The contraction in number of new hires comes at a time when China expects to see an unprecedented 10 million new graduates this summer, on top of the many experienced workers who find themselves back in the job-hunting market.
“This is a particularly difficult year for experienced hires but not so much for graduates,” Hu, the career consultant, said. “Even with the massive lay-offs, campus recruitment headcounts have not been reduced. I think they are replacing the workforce above age 35 with cheaper and more hard working labour,” he said.
Liu, the Cambridge researcher, agreed, adding that tech firms are still hiring new graduates as a means of “budget control”.
Yan Meng, who only agreed to speak using a pseudonym, graduated from the prestigious Peking University last year and did a summer internship at TikTok owner ByteDance. “Everyone is in involution,” she said, using a term for “competition” that is popular on social media – known as Nei Juan in Chinese – where people feel compelled to overwork because everyone else is doing the same.
Meng has also done internships at Tencent Holdings and Kuaishou Technology, where she was surprised at how competitive younger colleagues were. “I have seen some college students setting their goals in their freshmen year, and by their senior year, they already have two or three work experiences in Big Tech.”
While Meng is not yet sure about her long-term goals, older women in the Chinese workforce face different obstacles than men in their career development.
Liu said that once women are over 30, they may want to find a job where they “can have a life” because they face societal pressure to start a family sooner than men.
Two female internet industry workers who spoke to the Post confirmed this general mindset. A 28-year-old data analyst at a Big Tech firm said she is thinking of becoming a civil servant so she can spend more time with family.
“There aren’t many people above 35, especially female, around me,” she said, referring to the so-called “age glass ceiling” for tech industry workers.
A Chinese student from Renmin University of China holds a flag as he takes a selfie after his graduation ceremony at the school’s campus on June 30, 2020 in Beijing. Photo: Getty Images alt=A Chinese student from Renmin University of China holds a flag as he takes a selfie after his graduation ceremony at the school’s campus on June 30, 2020 in Beijing. Photo: Getty Images>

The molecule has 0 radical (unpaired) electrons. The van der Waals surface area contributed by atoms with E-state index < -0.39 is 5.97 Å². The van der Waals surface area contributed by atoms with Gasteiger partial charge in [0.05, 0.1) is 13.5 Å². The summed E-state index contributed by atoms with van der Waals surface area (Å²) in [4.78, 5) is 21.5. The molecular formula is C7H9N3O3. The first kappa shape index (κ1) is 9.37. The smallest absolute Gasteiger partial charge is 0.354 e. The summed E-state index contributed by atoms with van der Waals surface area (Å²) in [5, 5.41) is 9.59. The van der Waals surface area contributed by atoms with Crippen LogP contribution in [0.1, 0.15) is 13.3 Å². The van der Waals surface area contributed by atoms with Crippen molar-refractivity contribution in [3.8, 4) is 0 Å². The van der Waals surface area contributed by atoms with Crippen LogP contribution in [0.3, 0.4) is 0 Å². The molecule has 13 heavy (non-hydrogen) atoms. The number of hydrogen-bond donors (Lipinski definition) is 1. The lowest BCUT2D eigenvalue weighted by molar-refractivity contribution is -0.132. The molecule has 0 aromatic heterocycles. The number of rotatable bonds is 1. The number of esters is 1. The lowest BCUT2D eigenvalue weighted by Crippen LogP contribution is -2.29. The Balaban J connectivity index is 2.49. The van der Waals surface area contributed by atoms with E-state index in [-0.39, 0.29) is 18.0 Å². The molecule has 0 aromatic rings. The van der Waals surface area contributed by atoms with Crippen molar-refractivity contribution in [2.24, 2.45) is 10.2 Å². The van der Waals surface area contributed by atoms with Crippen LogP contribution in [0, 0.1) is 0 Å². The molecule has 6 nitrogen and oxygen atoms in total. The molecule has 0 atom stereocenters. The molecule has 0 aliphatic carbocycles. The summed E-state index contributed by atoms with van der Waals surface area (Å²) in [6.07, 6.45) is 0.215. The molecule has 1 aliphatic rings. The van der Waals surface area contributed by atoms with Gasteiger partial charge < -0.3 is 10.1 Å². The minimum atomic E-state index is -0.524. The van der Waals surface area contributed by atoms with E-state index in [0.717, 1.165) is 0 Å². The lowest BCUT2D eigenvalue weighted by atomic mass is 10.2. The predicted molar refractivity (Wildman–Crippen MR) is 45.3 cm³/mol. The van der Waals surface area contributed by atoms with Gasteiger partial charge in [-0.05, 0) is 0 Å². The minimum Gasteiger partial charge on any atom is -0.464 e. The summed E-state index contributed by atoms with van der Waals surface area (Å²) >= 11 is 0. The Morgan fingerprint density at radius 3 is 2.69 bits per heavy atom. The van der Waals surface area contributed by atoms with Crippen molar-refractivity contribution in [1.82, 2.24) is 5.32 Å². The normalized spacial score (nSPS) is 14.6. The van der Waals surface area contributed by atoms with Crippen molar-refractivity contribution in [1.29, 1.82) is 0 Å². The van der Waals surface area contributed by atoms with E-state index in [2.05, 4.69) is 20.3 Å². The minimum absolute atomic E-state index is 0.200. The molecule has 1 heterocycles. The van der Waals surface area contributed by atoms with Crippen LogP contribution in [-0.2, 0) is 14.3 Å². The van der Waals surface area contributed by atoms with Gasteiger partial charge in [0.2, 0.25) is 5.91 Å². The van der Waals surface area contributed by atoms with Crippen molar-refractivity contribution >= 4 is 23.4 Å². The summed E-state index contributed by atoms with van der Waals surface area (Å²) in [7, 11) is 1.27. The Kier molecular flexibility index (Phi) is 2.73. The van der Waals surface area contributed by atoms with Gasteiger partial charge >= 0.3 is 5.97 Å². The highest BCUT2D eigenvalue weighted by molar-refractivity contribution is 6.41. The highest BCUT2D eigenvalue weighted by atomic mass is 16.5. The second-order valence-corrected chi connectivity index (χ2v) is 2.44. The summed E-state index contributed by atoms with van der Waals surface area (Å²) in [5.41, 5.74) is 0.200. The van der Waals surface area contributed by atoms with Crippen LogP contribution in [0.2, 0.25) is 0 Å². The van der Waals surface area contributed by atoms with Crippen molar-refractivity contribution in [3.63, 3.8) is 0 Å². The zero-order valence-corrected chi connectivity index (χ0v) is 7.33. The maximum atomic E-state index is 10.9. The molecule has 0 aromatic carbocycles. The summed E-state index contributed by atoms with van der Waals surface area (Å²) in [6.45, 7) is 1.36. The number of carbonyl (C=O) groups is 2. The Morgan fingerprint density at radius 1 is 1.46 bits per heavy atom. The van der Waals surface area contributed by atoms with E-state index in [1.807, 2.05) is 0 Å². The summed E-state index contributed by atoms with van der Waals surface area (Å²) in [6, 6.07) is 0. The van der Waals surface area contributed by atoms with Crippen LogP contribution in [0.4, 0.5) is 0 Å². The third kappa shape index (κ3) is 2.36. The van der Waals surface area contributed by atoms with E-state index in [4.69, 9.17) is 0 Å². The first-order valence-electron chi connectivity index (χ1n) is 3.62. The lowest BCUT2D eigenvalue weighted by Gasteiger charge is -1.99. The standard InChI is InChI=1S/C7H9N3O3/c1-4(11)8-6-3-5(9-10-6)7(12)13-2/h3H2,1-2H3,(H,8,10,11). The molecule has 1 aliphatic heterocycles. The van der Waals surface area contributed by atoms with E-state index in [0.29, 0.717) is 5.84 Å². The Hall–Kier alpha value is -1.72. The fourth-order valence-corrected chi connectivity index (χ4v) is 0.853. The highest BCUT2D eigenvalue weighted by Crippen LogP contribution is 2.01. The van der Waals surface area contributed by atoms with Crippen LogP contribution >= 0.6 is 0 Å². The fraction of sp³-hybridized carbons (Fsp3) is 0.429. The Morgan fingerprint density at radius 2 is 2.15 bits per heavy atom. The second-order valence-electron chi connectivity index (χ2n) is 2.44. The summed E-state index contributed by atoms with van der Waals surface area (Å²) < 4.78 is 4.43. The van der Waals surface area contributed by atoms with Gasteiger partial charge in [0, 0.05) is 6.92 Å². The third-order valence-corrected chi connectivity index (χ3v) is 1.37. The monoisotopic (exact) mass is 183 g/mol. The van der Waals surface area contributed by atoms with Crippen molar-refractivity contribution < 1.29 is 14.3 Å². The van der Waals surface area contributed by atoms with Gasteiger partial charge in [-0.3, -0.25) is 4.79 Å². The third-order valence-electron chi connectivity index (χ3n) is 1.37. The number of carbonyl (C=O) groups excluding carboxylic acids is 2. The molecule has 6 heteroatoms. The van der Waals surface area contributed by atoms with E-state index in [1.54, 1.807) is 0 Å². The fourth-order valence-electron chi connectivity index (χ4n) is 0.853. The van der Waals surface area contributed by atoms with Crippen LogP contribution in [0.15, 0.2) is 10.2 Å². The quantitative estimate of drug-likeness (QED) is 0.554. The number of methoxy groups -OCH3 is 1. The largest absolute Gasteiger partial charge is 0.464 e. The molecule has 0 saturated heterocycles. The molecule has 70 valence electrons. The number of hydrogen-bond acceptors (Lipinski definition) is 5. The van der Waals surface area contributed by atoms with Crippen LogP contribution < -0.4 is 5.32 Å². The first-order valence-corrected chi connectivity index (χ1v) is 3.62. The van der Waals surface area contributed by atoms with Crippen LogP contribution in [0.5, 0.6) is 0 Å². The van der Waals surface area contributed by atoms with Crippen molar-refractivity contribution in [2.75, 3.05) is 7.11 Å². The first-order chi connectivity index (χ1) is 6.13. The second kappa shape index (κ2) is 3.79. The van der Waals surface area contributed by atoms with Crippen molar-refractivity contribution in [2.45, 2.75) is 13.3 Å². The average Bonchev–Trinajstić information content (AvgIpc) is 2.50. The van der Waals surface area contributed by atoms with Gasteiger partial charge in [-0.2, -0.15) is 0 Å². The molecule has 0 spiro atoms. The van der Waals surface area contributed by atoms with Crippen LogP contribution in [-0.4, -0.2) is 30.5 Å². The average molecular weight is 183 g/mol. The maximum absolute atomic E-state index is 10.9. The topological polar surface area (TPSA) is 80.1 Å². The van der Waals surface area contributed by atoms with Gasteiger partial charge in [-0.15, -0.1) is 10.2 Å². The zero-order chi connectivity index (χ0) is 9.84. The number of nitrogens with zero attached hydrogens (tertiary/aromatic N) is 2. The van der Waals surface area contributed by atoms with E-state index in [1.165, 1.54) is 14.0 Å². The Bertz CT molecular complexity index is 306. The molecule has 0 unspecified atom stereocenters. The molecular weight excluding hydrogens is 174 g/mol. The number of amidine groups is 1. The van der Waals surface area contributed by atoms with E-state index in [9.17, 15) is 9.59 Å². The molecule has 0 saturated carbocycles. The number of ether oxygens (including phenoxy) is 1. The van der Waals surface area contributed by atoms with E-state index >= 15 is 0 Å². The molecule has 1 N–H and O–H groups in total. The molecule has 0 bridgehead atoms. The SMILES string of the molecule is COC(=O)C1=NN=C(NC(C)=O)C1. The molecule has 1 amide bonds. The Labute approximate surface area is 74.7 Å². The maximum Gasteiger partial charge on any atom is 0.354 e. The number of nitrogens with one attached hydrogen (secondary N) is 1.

Another woman over 30, who spent more than five years at Tencent and joined a small internet company last week, said in general the internet industry is harsher on women as they are expected to prove themselves more than males.
But that sentiment is not restricted to the tech sector. “[Chinese] society overall has a lower tolerance and less room for trial-and-error for women,” she noted, having seen her previous team leader at Tencent marginalised after returning from maternity leave.
Despite complaints of over work, age discrimination and the overly competitive environment, none of the jobseekers or internet industry workers interviewed by the Post are ready to leave the industry, at least not now.
“It was a harsh reality for jobseekers when the development of the internet industry slowed, and it may not be able to offer [salary] bonuses as good as before,” said Liu, the Cambridge researcher. “But it still has its merits compared to other industries.”
This article originally appeared in the South China Morning Post (SCMP), the most authoritative voice reporting on China and Asia for more than a century. For more SCMP stories, please explore the SCMP app or visit the SCMP’s Facebook and Twitter pages. Copyright © 2022 South China Morning Post Publishers Ltd. All rights reserved.
Copyright (c) 2022. South China Morning Post Publishers Ltd. All rights reserved.